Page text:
I've never been one to participate in the American sport of French bashing. But after the French ban on the wearing of face-covering veils in public began last week, I'm ready to start ordering "freedom fries" at the drive-through. Referring to traditional Muslim coverings worn by some women — which range from the nijab or niqab to the full, imposing and disconcerting burqa — as a reflection of "male oppression," the French law prohibits some Muslim women in that country from fully exercising and adhering to their religious beliefs. If ever there were a symbol of male oppression and Western arrogance, it is the law enacted by patronizing Gaulists to support what they regard as "freedom" for Muslim women.
It's hard to fully articulate the scope of the insult and prejudice that so explicitly undergirds the new French law described by President Nicolas Sarkozy as supportive of the "dignity" of French women. The law does not ban the wigs worn by ultra-Orthodox married Jewish women, who shave their heads as part of their religious practice. Nor does it ban communion veils worn by young Catholic girls and women.
Extreme forms of dress by male religious figures are also left untouched. The one-shouldered robes worn by Tibetan monks are permissible, as are the elaborate, multilayered robes worn by Catholic priests (who are forbidden to marry by a church that has its own well-known, elaborate struggles with male oppression). It is only Muslim women who are targeted for the particular solicitude of a French law that reflects the growing right-wing tilt of French public opinion.
Framing this law as a progressive women's-rights ordinance is absurd on its face. If the French were serious about banning from the public space garments that reflect male oppression, then the high-heel shoe and the push-up bra would have been abolished long ago. And the breast implant. And the face-lift. And Spanx.
Is the absence of gray-haired French ladies in their 40s and 50s a symbol of women liberated from the need to reflect their age through their hair, or the result of women who must appear perpetually young to maintain the interest and attention of their graying and balding husbands and male companions? What about the French fashion industry and its celebration of anorexic, yet fully breasted postpubescent models as "hangers" for clothes hand-sewn by considerably stouter, older seamstresses who remain behind the veil of an industry that traffics in male fantasy?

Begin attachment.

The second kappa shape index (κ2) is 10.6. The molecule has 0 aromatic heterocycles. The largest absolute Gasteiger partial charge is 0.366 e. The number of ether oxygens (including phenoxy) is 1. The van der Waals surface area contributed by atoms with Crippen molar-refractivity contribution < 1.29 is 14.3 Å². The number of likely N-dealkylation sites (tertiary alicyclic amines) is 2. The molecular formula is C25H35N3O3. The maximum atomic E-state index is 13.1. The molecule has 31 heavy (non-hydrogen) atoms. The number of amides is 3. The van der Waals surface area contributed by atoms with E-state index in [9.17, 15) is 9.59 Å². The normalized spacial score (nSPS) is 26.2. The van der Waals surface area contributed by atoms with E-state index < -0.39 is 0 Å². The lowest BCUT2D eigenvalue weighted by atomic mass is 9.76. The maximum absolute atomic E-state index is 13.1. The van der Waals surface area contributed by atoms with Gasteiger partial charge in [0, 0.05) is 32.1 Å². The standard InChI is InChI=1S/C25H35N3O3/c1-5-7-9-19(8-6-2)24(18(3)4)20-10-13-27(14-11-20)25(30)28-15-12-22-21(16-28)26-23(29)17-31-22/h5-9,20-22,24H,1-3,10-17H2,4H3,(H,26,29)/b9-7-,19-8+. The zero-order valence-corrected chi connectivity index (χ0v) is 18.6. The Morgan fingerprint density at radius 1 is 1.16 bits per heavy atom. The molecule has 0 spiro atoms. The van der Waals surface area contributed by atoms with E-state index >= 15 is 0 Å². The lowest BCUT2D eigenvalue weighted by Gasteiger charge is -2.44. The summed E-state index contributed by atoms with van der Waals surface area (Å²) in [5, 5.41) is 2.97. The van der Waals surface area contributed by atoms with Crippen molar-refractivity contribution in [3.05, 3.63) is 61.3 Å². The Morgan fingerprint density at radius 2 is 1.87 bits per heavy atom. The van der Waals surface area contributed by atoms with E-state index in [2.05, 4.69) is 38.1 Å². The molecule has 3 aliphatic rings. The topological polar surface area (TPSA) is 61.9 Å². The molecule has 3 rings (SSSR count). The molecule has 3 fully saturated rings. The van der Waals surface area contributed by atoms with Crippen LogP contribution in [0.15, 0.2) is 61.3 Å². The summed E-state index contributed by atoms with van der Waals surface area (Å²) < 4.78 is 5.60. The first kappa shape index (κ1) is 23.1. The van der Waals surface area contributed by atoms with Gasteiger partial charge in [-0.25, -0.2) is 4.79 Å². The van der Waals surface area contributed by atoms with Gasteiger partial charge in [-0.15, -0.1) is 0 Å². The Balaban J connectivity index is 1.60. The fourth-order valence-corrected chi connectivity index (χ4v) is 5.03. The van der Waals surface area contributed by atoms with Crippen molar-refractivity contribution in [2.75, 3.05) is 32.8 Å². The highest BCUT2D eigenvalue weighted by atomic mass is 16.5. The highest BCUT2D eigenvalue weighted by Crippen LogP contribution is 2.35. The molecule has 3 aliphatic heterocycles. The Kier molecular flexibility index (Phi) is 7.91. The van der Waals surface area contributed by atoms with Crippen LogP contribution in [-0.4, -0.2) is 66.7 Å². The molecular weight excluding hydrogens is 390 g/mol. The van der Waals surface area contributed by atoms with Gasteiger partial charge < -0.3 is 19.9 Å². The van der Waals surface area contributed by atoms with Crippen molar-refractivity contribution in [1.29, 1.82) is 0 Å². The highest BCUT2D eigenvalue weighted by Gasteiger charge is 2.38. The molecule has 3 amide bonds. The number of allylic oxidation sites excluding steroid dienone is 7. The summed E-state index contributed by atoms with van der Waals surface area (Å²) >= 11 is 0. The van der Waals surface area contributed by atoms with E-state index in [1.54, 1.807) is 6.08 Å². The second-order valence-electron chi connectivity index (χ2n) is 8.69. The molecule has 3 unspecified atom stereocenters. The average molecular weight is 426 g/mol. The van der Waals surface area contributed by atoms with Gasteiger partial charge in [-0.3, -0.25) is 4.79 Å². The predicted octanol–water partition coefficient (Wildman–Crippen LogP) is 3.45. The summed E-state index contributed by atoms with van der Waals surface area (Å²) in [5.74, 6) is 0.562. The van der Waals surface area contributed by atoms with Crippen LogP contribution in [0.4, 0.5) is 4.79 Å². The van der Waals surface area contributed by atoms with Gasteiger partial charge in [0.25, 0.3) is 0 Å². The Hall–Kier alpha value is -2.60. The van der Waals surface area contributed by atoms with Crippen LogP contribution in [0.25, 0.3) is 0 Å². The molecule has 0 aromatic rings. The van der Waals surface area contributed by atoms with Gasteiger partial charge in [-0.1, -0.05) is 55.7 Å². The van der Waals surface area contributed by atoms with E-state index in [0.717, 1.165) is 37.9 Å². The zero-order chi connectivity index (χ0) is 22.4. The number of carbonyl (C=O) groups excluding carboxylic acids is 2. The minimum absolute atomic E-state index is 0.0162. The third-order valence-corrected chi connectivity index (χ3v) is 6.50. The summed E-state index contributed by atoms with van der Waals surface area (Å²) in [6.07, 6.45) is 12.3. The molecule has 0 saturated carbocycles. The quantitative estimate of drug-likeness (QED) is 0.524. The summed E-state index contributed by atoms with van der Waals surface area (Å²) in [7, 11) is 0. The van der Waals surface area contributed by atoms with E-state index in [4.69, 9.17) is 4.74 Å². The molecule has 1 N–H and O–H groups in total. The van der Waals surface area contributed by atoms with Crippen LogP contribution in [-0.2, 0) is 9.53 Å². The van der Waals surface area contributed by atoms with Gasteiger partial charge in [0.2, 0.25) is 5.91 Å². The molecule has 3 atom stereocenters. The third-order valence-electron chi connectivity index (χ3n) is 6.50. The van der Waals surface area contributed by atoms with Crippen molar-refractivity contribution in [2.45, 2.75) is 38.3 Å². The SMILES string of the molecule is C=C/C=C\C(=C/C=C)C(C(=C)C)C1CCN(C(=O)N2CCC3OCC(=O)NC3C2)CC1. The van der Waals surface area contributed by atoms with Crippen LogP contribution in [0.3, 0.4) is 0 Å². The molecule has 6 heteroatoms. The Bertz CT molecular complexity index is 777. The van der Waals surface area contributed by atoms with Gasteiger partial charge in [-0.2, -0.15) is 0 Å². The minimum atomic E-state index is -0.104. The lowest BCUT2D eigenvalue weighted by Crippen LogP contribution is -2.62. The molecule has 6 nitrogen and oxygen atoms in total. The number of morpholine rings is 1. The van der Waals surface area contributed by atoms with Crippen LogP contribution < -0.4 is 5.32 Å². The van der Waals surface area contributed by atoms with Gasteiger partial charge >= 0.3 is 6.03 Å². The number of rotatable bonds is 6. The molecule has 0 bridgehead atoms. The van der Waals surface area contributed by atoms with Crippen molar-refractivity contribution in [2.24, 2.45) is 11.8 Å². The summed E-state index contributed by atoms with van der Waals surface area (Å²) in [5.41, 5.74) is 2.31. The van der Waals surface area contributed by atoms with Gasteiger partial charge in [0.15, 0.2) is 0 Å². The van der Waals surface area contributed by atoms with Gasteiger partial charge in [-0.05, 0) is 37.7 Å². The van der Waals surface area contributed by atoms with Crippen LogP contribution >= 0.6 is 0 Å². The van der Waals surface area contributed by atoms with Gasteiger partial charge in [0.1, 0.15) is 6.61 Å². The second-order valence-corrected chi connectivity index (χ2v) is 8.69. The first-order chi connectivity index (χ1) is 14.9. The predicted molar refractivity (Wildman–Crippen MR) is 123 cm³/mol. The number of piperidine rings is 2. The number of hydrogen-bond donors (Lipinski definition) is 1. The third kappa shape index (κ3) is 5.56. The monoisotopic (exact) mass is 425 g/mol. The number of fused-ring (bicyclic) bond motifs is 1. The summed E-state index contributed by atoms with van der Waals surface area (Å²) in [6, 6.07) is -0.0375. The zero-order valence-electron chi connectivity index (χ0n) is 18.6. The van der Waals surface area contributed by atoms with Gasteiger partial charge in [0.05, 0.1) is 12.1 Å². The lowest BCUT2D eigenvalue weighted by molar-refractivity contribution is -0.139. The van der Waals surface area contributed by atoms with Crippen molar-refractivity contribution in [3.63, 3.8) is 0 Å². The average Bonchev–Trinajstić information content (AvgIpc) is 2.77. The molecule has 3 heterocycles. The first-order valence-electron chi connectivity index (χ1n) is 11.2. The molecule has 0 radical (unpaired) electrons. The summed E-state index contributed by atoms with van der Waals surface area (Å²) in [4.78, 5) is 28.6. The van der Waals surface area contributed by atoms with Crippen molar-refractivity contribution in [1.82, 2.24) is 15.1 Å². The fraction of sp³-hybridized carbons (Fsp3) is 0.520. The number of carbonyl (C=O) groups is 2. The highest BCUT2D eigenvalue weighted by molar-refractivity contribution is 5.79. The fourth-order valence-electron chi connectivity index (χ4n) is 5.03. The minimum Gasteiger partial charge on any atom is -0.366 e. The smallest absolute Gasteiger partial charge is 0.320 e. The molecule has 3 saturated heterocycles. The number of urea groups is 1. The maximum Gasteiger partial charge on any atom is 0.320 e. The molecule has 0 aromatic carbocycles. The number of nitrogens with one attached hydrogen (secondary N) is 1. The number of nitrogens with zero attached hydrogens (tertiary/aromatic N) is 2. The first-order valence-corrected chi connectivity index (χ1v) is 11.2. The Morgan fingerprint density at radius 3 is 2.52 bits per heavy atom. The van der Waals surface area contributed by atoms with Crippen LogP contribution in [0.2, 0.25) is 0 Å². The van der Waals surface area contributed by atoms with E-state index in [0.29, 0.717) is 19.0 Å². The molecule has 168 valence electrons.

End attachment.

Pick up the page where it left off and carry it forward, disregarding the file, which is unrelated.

But the French ban on face veils (like 2004's ban on head scarves in French public schools) can only be seen by Muslims as a targeted and transparent attack on the religious freedom of Muslim women. It is, in fact, a flagrant and retro example of the neocolonial perspective that animates a good deal of Western engagement with the Middle East and with Islam in particular. And it's this kind of obnoxious policy that ignites religious tensions and radicalizes otherwise moderate Muslims.
The picture of the nijab-covered Muslim woman surrounded by French police and reporters on the first day of the ban was among the most incendiary, anti-Muslim images to emerge from the West in a decade. A friend remarked to me that one of the most disturbing aspects of the picture was that we couldn't "see her pain."
I thought, "We couldn't see how pissed she was." Because make no mistake about it, Muslim women will be offended and enraged by this ill-advised French law. When a culture that shrugs off grandmothers who shoot poison into their foreheads to try to avoid looking their age, and that permits women on beaches to take off as many clothes as they want, then tells women who choose to cover their faces in accordance with their strict religious observance that they must be liberated from male oppression, no one is fooled. It is bigotry, plain and simple, and paternalism at its most insulting.
The French law is ill-advised for another reason: It is likely to produce a result that is directly contrary to its purported aims. Supporters of the ban have argued that face covering is contrary to promoting an integrated French society. The best opportunity for the advancement of women's freedom from male oppression is to engage women from the East and West in pluralistic, open societies.
Targeting the practices of one religious group or another (unless those practices involve physical harm or violence) only encourages groups to become more insular. Muslim women banned from appearing in public with face-covering veils are unlikely to give up a mode of dress that reflects their religious beliefs. Instead, they are more likely either to protest it directly or to refrain from appearing in public. Thus, the French law is likely to have the effect of turning observant Muslim women in the country back into their communities, rather than outward toward daily interaction with secular French society.
The great French actress and beauty Catherine Deneuve once said that a woman of a certain age will at some point have to choose between her face and her backside. Expanding our conception of the choices available to women as they enter what is often the most productive part of their lives has been the hard work of feminists in the West. But that work is ill-served by a French law that insults all women by eliminating the choices for some Muslim women to reflect their religious beliefs in their public dress.
Sherrilyn A. Ifill is a professor of law at the University of Maryland and a regular contributor to The Root.